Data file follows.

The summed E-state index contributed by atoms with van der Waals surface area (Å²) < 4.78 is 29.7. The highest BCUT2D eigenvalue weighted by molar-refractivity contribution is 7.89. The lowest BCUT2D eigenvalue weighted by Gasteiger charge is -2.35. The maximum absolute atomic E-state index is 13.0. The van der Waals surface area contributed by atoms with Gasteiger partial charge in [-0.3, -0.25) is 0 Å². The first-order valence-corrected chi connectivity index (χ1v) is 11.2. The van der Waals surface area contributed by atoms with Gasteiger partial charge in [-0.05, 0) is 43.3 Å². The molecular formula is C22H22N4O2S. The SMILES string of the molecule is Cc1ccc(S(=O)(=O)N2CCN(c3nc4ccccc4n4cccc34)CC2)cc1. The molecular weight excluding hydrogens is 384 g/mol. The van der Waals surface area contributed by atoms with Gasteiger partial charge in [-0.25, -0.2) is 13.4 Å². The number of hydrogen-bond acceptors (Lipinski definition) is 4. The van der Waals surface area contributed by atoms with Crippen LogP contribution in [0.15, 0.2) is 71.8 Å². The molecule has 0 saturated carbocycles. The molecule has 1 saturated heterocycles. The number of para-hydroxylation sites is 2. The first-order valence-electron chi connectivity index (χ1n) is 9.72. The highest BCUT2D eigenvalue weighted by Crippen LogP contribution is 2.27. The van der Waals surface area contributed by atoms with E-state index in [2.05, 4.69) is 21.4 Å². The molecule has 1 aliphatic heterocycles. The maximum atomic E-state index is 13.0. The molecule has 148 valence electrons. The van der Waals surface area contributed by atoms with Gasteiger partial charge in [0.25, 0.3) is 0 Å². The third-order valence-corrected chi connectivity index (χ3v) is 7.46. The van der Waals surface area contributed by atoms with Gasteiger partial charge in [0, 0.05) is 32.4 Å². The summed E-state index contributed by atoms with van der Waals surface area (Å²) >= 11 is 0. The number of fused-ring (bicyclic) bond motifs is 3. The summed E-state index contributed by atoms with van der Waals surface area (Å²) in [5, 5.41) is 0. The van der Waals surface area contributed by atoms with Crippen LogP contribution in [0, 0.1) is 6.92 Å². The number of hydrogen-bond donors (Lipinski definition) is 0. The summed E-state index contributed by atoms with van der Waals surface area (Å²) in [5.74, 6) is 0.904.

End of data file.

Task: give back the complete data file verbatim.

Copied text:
The summed E-state index contributed by atoms with van der Waals surface area (Å²) < 4.78 is 29.7. The highest BCUT2D eigenvalue weighted by molar-refractivity contribution is 7.89. The lowest BCUT2D eigenvalue weighted by Gasteiger charge is -2.35. The maximum absolute atomic E-state index is 13.0. The van der Waals surface area contributed by atoms with Gasteiger partial charge in [-0.3, -0.25) is 0 Å². The first-order valence-corrected chi connectivity index (χ1v) is 11.2. The van der Waals surface area contributed by atoms with Gasteiger partial charge in [-0.05, 0) is 43.3 Å². The molecular formula is C22H22N4O2S. The SMILES string of the molecule is Cc1ccc(S(=O)(=O)N2CCN(c3nc4ccccc4n4cccc34)CC2)cc1. The molecular weight excluding hydrogens is 384 g/mol. The van der Waals surface area contributed by atoms with Gasteiger partial charge in [-0.25, -0.2) is 13.4 Å². The number of hydrogen-bond acceptors (Lipinski definition) is 4. The van der Waals surface area contributed by atoms with Crippen LogP contribution in [0.15, 0.2) is 71.8 Å². The molecule has 0 saturated carbocycles. The molecule has 1 saturated heterocycles. The number of para-hydroxylation sites is 2. The first-order valence-electron chi connectivity index (χ1n) is 9.72. The highest BCUT2D eigenvalue weighted by Crippen LogP contribution is 2.27. The van der Waals surface area contributed by atoms with E-state index in [2.05, 4.69) is 21.4 Å². The molecule has 1 aliphatic heterocycles. The maximum atomic E-state index is 13.0. The molecule has 148 valence electrons. The van der Waals surface area contributed by atoms with Gasteiger partial charge in [0.25, 0.3) is 0 Å². The third-order valence-corrected chi connectivity index (χ3v) is 7.46. The van der Waals surface area contributed by atoms with Gasteiger partial charge in [0, 0.05) is 32.4 Å². The summed E-state index contributed by atoms with van der Waals surface area (Å²) >= 11 is 0. The number of fused-ring (bicyclic) bond motifs is 3. The summed E-state index contributed by atoms with van der Waals surface area (Å²) in [5, 5.41) is 0. The van der Waals surface area contributed by atoms with Crippen LogP contribution in [0, 0.1) is 6.92 Å². The number of hydrogen-bond donors (Lipinski definition) is 0. The summed E-state index contributed by atoms with van der Waals surface area (Å²) in [5.74, 6) is 0.904.